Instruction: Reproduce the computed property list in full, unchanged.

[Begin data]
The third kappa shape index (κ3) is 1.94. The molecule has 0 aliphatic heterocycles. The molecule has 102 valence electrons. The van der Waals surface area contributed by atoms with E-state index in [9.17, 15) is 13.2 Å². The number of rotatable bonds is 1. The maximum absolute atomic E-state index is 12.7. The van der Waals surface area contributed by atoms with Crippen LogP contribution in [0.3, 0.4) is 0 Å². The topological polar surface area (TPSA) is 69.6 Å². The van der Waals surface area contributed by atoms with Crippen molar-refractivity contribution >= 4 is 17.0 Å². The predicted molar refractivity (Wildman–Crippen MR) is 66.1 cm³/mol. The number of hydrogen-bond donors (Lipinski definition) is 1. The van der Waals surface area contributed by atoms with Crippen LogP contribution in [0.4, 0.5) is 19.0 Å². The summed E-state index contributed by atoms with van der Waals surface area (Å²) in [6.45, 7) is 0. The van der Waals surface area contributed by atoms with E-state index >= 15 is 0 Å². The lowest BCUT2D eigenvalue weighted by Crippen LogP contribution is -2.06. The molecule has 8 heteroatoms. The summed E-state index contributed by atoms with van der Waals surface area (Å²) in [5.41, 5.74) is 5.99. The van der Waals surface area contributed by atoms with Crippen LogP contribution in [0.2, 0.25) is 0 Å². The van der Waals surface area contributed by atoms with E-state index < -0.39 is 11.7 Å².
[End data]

The third kappa shape index (κ3) is 1.94. The molecule has 0 aliphatic heterocycles. The molecule has 102 valence electrons. The van der Waals surface area contributed by atoms with E-state index in [9.17, 15) is 13.2 Å². The number of rotatable bonds is 1. The maximum absolute atomic E-state index is 12.7. The van der Waals surface area contributed by atoms with Crippen LogP contribution in [0.3, 0.4) is 0 Å². The topological polar surface area (TPSA) is 69.6 Å². The van der Waals surface area contributed by atoms with Crippen molar-refractivity contribution >= 4 is 17.0 Å². The predicted molar refractivity (Wildman–Crippen MR) is 66.1 cm³/mol. The number of hydrogen-bond donors (Lipinski definition) is 1. The van der Waals surface area contributed by atoms with Crippen LogP contribution in [0.4, 0.5) is 19.0 Å². The summed E-state index contributed by atoms with van der Waals surface area (Å²) in [6.45, 7) is 0. The van der Waals surface area contributed by atoms with E-state index >= 15 is 0 Å². The lowest BCUT2D eigenvalue weighted by Crippen LogP contribution is -2.06. The molecule has 8 heteroatoms. The summed E-state index contributed by atoms with van der Waals surface area (Å²) in [5.41, 5.74) is 5.99. The van der Waals surface area contributed by atoms with Crippen LogP contribution in [0.2, 0.25) is 0 Å². The van der Waals surface area contributed by atoms with E-state index < -0.39 is 11.7 Å².